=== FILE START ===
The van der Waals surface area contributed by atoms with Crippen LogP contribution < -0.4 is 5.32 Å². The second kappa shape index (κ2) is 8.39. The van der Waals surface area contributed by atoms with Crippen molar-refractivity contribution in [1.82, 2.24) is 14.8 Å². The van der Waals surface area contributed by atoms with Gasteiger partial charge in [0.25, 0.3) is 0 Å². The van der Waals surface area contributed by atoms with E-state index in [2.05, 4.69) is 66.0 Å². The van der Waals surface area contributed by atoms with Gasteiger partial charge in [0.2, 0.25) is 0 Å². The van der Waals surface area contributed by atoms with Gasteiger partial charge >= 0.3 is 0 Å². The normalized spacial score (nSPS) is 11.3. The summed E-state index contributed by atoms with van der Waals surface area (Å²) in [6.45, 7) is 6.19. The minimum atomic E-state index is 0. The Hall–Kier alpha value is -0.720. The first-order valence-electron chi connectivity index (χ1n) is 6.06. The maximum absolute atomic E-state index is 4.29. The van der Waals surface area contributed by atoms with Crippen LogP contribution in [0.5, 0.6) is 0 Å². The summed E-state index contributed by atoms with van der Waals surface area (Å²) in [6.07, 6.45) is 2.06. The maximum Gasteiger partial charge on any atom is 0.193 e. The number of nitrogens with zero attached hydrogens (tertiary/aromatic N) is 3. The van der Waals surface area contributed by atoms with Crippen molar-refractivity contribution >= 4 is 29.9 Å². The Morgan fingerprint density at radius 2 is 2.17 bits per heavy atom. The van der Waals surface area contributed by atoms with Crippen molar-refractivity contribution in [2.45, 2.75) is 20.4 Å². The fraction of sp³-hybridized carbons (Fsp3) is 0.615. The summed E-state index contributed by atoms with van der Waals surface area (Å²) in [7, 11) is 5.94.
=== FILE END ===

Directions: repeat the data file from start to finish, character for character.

The van der Waals surface area contributed by atoms with Crippen LogP contribution < -0.4 is 5.32 Å². The second kappa shape index (κ2) is 8.39. The van der Waals surface area contributed by atoms with Crippen molar-refractivity contribution in [1.82, 2.24) is 14.8 Å². The van der Waals surface area contributed by atoms with Gasteiger partial charge in [0.25, 0.3) is 0 Å². The van der Waals surface area contributed by atoms with E-state index in [2.05, 4.69) is 66.0 Å². The van der Waals surface area contributed by atoms with Gasteiger partial charge in [0.2, 0.25) is 0 Å². The van der Waals surface area contributed by atoms with Gasteiger partial charge >= 0.3 is 0 Å². The normalized spacial score (nSPS) is 11.3. The summed E-state index contributed by atoms with van der Waals surface area (Å²) in [6.45, 7) is 6.19. The minimum atomic E-state index is 0. The Hall–Kier alpha value is -0.720. The first-order valence-electron chi connectivity index (χ1n) is 6.06. The maximum absolute atomic E-state index is 4.29. The van der Waals surface area contributed by atoms with Crippen LogP contribution in [0.5, 0.6) is 0 Å². The summed E-state index contributed by atoms with van der Waals surface area (Å²) in [6.07, 6.45) is 2.06. The maximum Gasteiger partial charge on any atom is 0.193 e. The number of nitrogens with zero attached hydrogens (tertiary/aromatic N) is 3. The van der Waals surface area contributed by atoms with Crippen molar-refractivity contribution >= 4 is 29.9 Å². The Morgan fingerprint density at radius 2 is 2.17 bits per heavy atom. The van der Waals surface area contributed by atoms with Crippen molar-refractivity contribution in [2.45, 2.75) is 20.4 Å². The fraction of sp³-hybridized carbons (Fsp3) is 0.615. The summed E-state index contributed by atoms with van der Waals surface area (Å²) in [7, 11) is 5.94.